Hadid was just five years out of The Architectural Association, an influential school in London, when she stunned her peers with her 1983 winning design for The Peak, a leisure club on Victoria Peak overlooking the Hong Kong Harbor.
With this project, described by Joseph Giovannini on this DnA as “an explosion or a geode or some kind of rock crystal that had been expelled from a mountainside”, she “invented a new form of beauty,” inspired by a love of math and Russian Supremacists. She went on to become one of the most sought-after architects in the world, and role model to many.
That project was not built, and for the next decade Hadid was largely a high-profile, “paper architect,” advancing formal experimentation in competition-winning schemes that were often dismissed as unbuildable.
In the 1990s that changed, with the commission from adventurous architecture patron Rolf Fehlbaum, manager of the furniture manufacturer Vitra; he commissioned her to build a fire station on the Vitra campus near Basel in Weil am Rhein, Germany.
That lead to increasingly large, and numerous commissions — among them the 2003 Lois and Richard Rosenthal Center for Contemporary Art, Cincinnati; the Maxxi Art Museum, Rome, 2009; and the Olympic Pool for the 2012 London Olympics, now a beloved resource in London’s poor East End.
She also worked at the small scale, on sculptural furniture, shoes, products, jewelry, and, recently, a line of luxury homeware in Harrods.
Hadid’s yen for fluid, non-orthogonal forms coincided with the emergence of computer aided design and construction, promulgated widely by her firm, especially her vocal business partner, Patrick Schumacher, as “parametric design.” This enabled the creation of ever more swooping structures that, writes the New York Times’ Michael Kimmelman, “liberated architectural geometry, giving it a whole new expressive identity. . . and elevated uncertainty to an art.”
Along the way she invited controversy, most recently from human rights activists protesting the removal of families from the site of a cultural center she designed in Baku, Azerbaijan. She was also charged with being emblematic of look-at-me “starchitecture” by some in a new generation more interested in grassroots design processes, social engagement and aesthetic restraint over formal experimentation.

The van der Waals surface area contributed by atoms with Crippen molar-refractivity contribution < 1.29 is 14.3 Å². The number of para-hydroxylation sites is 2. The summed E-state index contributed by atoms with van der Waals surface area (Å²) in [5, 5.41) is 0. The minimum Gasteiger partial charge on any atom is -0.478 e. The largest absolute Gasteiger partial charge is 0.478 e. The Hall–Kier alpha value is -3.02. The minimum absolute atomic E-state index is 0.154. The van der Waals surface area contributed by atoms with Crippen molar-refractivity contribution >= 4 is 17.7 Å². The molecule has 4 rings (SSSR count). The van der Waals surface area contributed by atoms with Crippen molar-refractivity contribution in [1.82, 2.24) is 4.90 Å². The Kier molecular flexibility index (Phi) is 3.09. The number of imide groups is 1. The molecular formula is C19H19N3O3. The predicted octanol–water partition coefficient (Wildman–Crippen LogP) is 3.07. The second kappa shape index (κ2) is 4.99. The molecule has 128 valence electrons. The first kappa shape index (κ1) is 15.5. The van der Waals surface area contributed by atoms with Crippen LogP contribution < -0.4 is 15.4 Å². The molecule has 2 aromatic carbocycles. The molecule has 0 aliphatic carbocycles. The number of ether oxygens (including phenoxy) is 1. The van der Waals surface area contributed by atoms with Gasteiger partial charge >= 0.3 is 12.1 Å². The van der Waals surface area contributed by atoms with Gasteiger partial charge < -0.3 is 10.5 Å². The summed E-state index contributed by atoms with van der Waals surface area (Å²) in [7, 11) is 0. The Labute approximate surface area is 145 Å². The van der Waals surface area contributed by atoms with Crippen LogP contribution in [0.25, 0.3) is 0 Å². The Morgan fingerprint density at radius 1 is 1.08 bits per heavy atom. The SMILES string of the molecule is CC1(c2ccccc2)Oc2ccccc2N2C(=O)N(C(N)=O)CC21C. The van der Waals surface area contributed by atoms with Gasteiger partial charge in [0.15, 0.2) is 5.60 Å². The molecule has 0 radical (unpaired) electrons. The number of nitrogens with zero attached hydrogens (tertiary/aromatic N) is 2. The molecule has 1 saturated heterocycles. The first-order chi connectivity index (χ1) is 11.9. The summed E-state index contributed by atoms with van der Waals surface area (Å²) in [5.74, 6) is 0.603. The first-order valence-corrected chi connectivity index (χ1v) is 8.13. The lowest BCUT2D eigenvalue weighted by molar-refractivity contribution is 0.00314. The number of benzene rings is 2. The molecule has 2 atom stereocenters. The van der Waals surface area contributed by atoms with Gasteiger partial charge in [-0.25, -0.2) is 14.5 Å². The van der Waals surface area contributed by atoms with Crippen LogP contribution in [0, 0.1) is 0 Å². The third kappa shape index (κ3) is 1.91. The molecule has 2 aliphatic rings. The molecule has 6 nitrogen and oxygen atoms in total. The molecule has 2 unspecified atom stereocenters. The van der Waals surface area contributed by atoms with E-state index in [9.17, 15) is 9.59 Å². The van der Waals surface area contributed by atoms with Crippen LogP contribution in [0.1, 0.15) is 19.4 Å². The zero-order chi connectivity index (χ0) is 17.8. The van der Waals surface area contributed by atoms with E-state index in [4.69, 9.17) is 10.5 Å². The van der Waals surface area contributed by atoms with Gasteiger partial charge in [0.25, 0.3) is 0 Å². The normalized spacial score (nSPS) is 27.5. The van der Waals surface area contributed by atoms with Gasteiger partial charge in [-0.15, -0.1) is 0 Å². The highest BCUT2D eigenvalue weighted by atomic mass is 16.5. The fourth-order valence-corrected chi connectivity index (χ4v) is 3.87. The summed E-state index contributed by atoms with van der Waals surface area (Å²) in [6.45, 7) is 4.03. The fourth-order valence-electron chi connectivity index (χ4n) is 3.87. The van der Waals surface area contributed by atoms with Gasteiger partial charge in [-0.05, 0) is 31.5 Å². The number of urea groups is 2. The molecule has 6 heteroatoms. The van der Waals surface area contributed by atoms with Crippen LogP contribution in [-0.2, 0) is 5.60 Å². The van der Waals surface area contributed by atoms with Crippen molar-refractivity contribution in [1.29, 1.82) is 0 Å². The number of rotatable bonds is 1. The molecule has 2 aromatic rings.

But she inspired tremendous admiration, for the force of her work and the force of her conviction, not to mention her vivid personal style. Hadid starting designing her own clothes when she was a small child and always made an entrance, wearing, writes Giovannini, creations like a “tetrahedral plastic cape and her fuzzy fur ring, or something else equally as funny, outrageous, and perfect.”
Sitting atop a profession dominated by men, she was the first, solo, woman to win the Pritzker Prize and the RIBA Gold Medal for architecture; she was also knighted by Queen Elizabeth II in 2012.
As a result, she was especially revered by women, even as she refused to be defined by her gender. She told DnA in 2003 after the completion of the Cincinnati Art Museum, her first US project, that perhaps she made headway in the boy’s club because she was “oblivious to these problems” (of professional exclusion), despite the fact that “many people tried to hint at me but I didn’t listen.”
If there was a Mount Olympus of architects, she would be on it.
Above: Joseph Giovannini, Tom Wiscombe, Craig Hodgetts, Ming Fung and Emmanuelle Bourlier discuss Zaha Hadid and her legacy on this week’s DnA:
Below: Zaha Hadid spoke to DnA in 2003, on completion of her art museum in Cincinnati.
Following are just some of the many remembrances of Zaha Hadid, following her untimely death:
Joseph Giovannini, Architect Magazine
Michael Kimmelman: New York Times
Aaron Betsky: Architect Magazine
Julie Iovine: Wall Street Journal
Carolina Miranda: Los Angeles Times
Thomas de Monchaux: New Yorker
Clive Wilkinson: Recollection on Facebook